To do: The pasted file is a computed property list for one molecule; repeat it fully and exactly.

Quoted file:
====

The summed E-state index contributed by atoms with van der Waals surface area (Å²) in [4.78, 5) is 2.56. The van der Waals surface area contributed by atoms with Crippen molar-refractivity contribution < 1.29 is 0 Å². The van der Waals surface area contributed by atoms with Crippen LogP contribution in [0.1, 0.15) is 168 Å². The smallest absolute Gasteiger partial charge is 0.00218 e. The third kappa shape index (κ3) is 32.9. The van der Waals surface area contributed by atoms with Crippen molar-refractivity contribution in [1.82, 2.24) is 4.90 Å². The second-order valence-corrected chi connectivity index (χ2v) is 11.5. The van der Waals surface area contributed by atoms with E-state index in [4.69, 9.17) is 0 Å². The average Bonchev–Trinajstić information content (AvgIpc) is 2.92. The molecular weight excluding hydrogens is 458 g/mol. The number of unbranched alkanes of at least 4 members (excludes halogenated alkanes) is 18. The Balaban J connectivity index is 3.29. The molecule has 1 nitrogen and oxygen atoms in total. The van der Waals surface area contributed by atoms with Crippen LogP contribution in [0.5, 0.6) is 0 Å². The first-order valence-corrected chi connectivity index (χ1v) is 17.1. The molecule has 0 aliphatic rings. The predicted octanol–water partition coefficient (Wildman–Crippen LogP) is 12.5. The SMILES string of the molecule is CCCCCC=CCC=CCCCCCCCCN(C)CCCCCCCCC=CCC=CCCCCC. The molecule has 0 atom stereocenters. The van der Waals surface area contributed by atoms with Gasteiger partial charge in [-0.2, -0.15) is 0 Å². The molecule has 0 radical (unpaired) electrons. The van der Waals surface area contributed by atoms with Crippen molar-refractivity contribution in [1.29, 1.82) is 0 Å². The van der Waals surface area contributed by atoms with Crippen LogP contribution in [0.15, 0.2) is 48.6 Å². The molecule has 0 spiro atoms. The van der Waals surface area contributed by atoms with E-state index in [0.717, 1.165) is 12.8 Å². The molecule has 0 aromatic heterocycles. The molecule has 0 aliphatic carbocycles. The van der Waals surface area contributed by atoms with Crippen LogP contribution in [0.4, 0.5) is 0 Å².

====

The summed E-state index contributed by atoms with van der Waals surface area (Å²) in [4.78, 5) is 2.56. The van der Waals surface area contributed by atoms with Crippen molar-refractivity contribution < 1.29 is 0 Å². The van der Waals surface area contributed by atoms with Crippen LogP contribution in [0.1, 0.15) is 168 Å². The smallest absolute Gasteiger partial charge is 0.00218 e. The third kappa shape index (κ3) is 32.9. The van der Waals surface area contributed by atoms with Crippen molar-refractivity contribution in [1.82, 2.24) is 4.90 Å². The second-order valence-corrected chi connectivity index (χ2v) is 11.5. The van der Waals surface area contributed by atoms with E-state index in [4.69, 9.17) is 0 Å². The average Bonchev–Trinajstić information content (AvgIpc) is 2.92. The molecular weight excluding hydrogens is 458 g/mol. The number of unbranched alkanes of at least 4 members (excludes halogenated alkanes) is 18. The Balaban J connectivity index is 3.29. The molecule has 1 nitrogen and oxygen atoms in total. The van der Waals surface area contributed by atoms with Crippen LogP contribution in [0.5, 0.6) is 0 Å². The first-order valence-corrected chi connectivity index (χ1v) is 17.1. The molecule has 0 aliphatic rings. The predicted octanol–water partition coefficient (Wildman–Crippen LogP) is 12.5. The SMILES string of the molecule is CCCCCC=CCC=CCCCCCCCCN(C)CCCCCCCCC=CCC=CCCCCC. The molecule has 0 atom stereocenters. The van der Waals surface area contributed by atoms with Gasteiger partial charge in [-0.2, -0.15) is 0 Å². The molecule has 0 radical (unpaired) electrons. The van der Waals surface area contributed by atoms with Crippen molar-refractivity contribution in [1.29, 1.82) is 0 Å². The van der Waals surface area contributed by atoms with Crippen LogP contribution in [0.15, 0.2) is 48.6 Å². The molecule has 0 spiro atoms. The van der Waals surface area contributed by atoms with E-state index in [0.717, 1.165) is 12.8 Å². The molecule has 0 aromatic heterocycles. The molecule has 0 aliphatic carbocycles. The van der Waals surface area contributed by atoms with Crippen LogP contribution in [0.4, 0.5) is 0 Å².